Sustainable Hedonism. A Thriving Life That Does Not Cost the Earth
WEDNESDAY, NOVEMBER 10
7:00 AM PST/10:00 AM EST/3:00 PM BST/4:00 PM CET
How could values that might seem distant, such as ecological balance and solidarity, override what is immediate, personal, and enjoyable? Why would anyone opt for minimalism in the world of maximizers? Ecologically responsible behaviour is often perceived as a loss of happiness and life quality, evoking resistance or even anger.
The idea of loss is unlikely to motivate for adjustment. A more viable path is to refine and fine-tune our relationship to joy. We need to find a life strategy that is both joyful and does no harm to oneself or to others. I call this ‘sustainable hedonism’.
Our simplified 21st century version of hedonism encourages radical hedonism, unrestrained egoist pleasure-seeking. In contrast, ancient hedonists were masters of pleasure, but with inner freedom, emphasizing that one should not become a slave to desires. Experiencing pleasure and pain is a matter of habit, and it can be learned, argues Aristotle. Self-mastery is far from being ascetic self-denial, but rather a ’golden mean’ or a ’middle way’ between self-indulgence and self-mortification, as argued by both Aristotle and the Buddha as well. According to Aristotle, pleasure and morality need to be connected. This approach invites us become better hedonists and more virtuous at the same time.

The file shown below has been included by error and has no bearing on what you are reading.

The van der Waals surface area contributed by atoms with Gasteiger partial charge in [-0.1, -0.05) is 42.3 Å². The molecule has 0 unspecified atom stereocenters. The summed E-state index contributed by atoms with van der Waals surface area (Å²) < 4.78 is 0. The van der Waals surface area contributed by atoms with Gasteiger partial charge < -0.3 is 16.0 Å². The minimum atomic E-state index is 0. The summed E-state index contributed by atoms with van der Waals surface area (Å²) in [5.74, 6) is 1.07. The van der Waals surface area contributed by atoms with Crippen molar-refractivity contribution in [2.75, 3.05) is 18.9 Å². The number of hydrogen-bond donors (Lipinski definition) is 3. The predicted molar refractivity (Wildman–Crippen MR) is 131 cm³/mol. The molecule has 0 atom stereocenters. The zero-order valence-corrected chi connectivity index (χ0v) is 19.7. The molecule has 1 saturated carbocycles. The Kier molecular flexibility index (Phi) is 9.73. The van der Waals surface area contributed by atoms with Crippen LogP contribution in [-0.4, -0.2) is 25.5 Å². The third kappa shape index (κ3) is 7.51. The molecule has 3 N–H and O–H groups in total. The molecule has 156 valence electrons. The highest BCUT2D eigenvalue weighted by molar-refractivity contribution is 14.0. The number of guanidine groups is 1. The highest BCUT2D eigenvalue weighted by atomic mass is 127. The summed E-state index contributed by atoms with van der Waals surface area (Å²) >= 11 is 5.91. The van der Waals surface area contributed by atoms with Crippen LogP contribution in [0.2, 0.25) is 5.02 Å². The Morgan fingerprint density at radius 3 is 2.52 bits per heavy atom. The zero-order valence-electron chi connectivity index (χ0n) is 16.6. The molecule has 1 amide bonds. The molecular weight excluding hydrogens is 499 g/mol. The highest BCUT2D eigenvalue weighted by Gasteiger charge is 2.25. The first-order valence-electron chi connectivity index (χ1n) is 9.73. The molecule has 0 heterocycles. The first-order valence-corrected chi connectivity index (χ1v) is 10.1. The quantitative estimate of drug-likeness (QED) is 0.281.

The presentation is based on Dr Lelkes’ recent book titled "Sustainable Hedonism. A Thriving Life that Does not Cost the Earth” (Bristol University Press, May 2021).
Presenter: Orsolya Lelkes
The International Society for Quality-of-Life Studies (ISQOLS)
P.O. Box 118
Gilbert, AZ 85299